Love, Don’t Like

We live in a virtual world inundated with technological devices and social networking sites that afford us opportunities to speak with people both near and far. You could have a conversation from someone halfway across the world, and all from within the comfort of your own home.

When we want to talk to someone, there are multiple ways in which to do so. I could write on your Facebook wall, or for the sake of privacy, send you a message. Or I could “tweet” on Twitter.   The thing is, it doesn’t even stop there. I could message you on Google +, text you, BBM you (for Blackberry users), or we could even enter into a Skype exchange. Decades ago, if someone wanted to speak to you, they would have to go to your actual house…or tent, as was the case in Biblical times.

According to a report released by Media Technology Monitor, two out of three Canadians use social media in one form or another, with almost half of the population having joined social media sites. Furthermore, it has been reported that one in three Canadians do not go a single day without checking social media trends.

If you want to know what I am about, without even talking to me, you could do so through the various methods these social networking sites offer. In Facebook terms, when you peruse someone’s profile page, this is known as “creeping”.

There are over 500 social networking sites, and it seems as if every year that goes by, there is another social networking site. One would think that this would certainly make us better at social interaction, right?…Sadly, this may not be the case. In 2012, Medical News Today released a study showing that Facebook use may feed anxiety and increase a person’s feeling of inadequacy, and a study released last year from the University of Michigan found that using Facebook may actually make us more miserable. Numerous other studies have demonstrated the clear link between one’s emotions (which are often significantly worsened) and incessant social media use.

There is certainly something missing here. With all of these ways to get in touch, we seem to be further apart than ever from each other.  It appears these sites have failed to teach us one thing: How to reach the heart.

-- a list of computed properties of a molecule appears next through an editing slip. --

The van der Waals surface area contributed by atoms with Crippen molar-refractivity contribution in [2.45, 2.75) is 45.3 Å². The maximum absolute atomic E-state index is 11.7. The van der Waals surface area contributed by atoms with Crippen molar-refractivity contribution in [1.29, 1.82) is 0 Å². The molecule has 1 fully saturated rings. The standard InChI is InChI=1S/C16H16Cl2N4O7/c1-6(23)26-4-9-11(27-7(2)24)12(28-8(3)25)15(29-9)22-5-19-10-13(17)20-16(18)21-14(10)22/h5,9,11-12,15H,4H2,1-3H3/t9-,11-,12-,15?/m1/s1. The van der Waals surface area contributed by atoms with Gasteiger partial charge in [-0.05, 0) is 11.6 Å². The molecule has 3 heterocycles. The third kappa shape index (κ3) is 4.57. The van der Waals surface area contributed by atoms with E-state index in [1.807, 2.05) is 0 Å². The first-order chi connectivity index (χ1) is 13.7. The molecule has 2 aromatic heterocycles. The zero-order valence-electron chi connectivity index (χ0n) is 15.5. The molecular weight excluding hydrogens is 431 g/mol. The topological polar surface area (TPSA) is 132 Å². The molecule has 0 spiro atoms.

When we see one’s status on Facebook, we like it. Maybe you saw that one of your friends graduated, or was recently married. Or perhaps a mother has posted a photo of her new baby. Sometimes, it is as simple as someone posting their latest creation in the kitchen; an enticing dish enough to make you want to lick your computer screen. You like it all.

Yet, think for a moment. What do we do in those moments that are not so likable? Does Facebook have a button for this one? Do I like when someone loses a loved one? Or when someone is battling a life-threatening illness? (if they even decide to post about it). What does the response call for now? Do we perhaps ever consider that in those moments, we may need to do a little more than just like a status? Or for that matter, even simply commenting fails the personable touch. Can you wipe their tears through the computer screen? Hug them? Offer a word of comfort or prayer?

Don’t get me wrong. At times, it is not possible to be physically present when someone is in need. Also, I know that so many of us are busy, and such a quick response helps us keep in touch, without too much effort on our part. Yet, this is crazy to me. Should we really think about how to do the least possible in our relationships? Isn’t the point that we should be demonstrating the real and personable love of Christ in all of our interactions?

What would Jesus Do?